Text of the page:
VIDEO: Arakawa Details Plans to Bring Maui Back to Prosperity

February 25, 2011, 4:03 PM HST · Updated February 25, 4:03 PM
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By Wendy Osher

Maui Mayor Alan Arakawa announced plans today to “bring the county back to prosperity” during his 2011 State of The County Address.  His vision includes plans to revisit events that return revenues to the county–among them, Halloween on Front Street, and the Taste of Lahaina.

“These are events which if done correctly, will give visitors a reason to come back,” said Arakawa.  The county is also expected to welcome world-wide visitors as the Professional Windsurfing Association crowns its world champion at Hookipa Beach Park this fall.

Helping small towns in big ways:

Maui Mayor Alan Arakawa delivering his 2011 State of the County Address. Photo by Wendy Osher.

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Mayor Arakawa compiled a list of projects that he said will help the county’s small towns in big ways.  The list includes plans to take over and extend hours of the Paia bypass road, break ground on 300 acres of park space at Maui Lani, and explore affordable housing options in Central and South Maui.

  • On Molokai, the county is working to remove more than 3,000 abandoned vehicles from Hoolehua.  “Besides being an eyesore these vehicles are dangerous as potential fire hazards and environmental threats due to chemicals leaking into the soil,” said Arakawa.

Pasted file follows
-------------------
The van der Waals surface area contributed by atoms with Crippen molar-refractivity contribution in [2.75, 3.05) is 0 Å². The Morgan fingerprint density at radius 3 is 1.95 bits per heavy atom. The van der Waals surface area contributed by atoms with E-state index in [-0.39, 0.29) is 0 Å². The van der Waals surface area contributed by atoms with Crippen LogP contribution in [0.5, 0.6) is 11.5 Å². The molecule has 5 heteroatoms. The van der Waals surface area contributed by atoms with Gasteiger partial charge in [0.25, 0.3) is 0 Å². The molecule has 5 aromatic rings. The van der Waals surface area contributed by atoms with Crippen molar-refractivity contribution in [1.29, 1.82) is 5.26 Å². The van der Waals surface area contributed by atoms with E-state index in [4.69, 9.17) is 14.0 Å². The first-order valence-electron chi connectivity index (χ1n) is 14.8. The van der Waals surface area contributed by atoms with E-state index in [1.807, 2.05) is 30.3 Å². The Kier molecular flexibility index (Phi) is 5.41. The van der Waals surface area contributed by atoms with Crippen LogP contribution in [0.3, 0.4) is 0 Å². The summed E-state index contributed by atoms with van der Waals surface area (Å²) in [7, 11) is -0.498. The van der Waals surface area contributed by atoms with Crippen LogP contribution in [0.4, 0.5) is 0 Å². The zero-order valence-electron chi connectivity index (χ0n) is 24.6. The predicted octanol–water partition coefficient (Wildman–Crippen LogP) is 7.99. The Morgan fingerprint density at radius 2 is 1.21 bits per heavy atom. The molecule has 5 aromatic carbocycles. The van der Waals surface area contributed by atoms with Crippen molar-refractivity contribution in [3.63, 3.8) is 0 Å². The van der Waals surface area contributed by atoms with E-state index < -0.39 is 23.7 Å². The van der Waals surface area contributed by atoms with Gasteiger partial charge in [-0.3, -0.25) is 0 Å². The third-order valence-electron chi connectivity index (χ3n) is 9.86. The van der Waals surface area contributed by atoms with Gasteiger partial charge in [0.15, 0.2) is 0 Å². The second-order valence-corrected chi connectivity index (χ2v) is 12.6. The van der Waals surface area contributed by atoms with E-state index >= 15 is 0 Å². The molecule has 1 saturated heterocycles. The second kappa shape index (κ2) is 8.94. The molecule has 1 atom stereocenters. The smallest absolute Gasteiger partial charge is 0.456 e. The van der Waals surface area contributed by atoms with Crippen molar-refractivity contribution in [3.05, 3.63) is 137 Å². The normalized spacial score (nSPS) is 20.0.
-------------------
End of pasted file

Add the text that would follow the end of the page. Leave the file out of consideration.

• Arakawa said the county is finalizing an agreement with Alexander and Baldwin so that the county can take over the Paia bypass road.  “Our goal is to keep the road open as long as possible on a daily basis so that traffic is not backed up to all the way to Spreckelsville anymore,” said Arakawa.
  • County crews plan also to put up more highway signs to increase visibility and awareness for visitors Makawao.  “It’s a great town with a lot to offer and we want to make it easy for visitors to spend their money there,” said Arakawa.
  • As for affordable housing, Arakawa said the county is working on projects that include the Kaiwahine Village in Kihei and the Hale Mua subdivision in Waihee.
  • Mayor Arakawa anticipates ground to be broken on a 300 acre park space in Maui Lani within the next year or two.  “This Central Maui Park will rival any park in the state, including Kapiolani Park on Oahu.  I sincerely thank our county council and our state legislators – especially Senate President Shan Tsutsui – for their support of this project and helping to make this Central Maui Park become a reality,” said Arakwa.
  •  Alternative Energy/Solar Pannels:  By the end of the year there will be more solar panels appearing on County facilities. “By doing this we believe we can lower our own electricity costs and stimulate several million dollars in local construction work,” said Arakawa.

First Steps in Meeting Monetary Needs: